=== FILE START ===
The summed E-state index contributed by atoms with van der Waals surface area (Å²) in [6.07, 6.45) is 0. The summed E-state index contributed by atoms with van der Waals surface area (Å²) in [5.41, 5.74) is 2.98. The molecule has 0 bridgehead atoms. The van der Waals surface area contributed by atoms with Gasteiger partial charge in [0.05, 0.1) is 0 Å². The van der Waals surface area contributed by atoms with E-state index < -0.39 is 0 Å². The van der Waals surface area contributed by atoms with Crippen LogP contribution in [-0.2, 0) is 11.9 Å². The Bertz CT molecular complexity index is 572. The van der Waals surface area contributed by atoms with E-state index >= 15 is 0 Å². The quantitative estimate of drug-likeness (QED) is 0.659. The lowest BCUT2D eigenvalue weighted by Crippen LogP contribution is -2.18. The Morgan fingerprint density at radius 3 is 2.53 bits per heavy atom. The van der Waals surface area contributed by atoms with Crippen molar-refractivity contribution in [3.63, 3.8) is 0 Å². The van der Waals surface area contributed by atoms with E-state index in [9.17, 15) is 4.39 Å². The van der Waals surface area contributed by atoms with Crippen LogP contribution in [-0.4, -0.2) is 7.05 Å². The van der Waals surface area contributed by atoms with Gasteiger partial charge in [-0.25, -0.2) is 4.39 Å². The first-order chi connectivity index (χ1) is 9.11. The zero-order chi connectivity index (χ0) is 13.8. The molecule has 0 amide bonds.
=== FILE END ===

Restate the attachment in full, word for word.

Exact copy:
The summed E-state index contributed by atoms with van der Waals surface area (Å²) in [6.07, 6.45) is 0. The summed E-state index contributed by atoms with van der Waals surface area (Å²) in [5.41, 5.74) is 2.98. The molecule has 0 bridgehead atoms. The van der Waals surface area contributed by atoms with Gasteiger partial charge in [0.05, 0.1) is 0 Å². The van der Waals surface area contributed by atoms with E-state index < -0.39 is 0 Å². The van der Waals surface area contributed by atoms with Crippen LogP contribution in [-0.2, 0) is 11.9 Å². The Bertz CT molecular complexity index is 572. The van der Waals surface area contributed by atoms with E-state index >= 15 is 0 Å². The quantitative estimate of drug-likeness (QED) is 0.659. The lowest BCUT2D eigenvalue weighted by Crippen LogP contribution is -2.18. The Morgan fingerprint density at radius 3 is 2.53 bits per heavy atom. The van der Waals surface area contributed by atoms with Crippen molar-refractivity contribution in [3.63, 3.8) is 0 Å². The van der Waals surface area contributed by atoms with E-state index in [9.17, 15) is 4.39 Å². The van der Waals surface area contributed by atoms with Crippen LogP contribution in [-0.4, -0.2) is 7.05 Å². The van der Waals surface area contributed by atoms with Gasteiger partial charge in [-0.25, -0.2) is 4.39 Å². The first-order chi connectivity index (χ1) is 9.11. The zero-order chi connectivity index (χ0) is 13.8. The molecule has 0 amide bonds.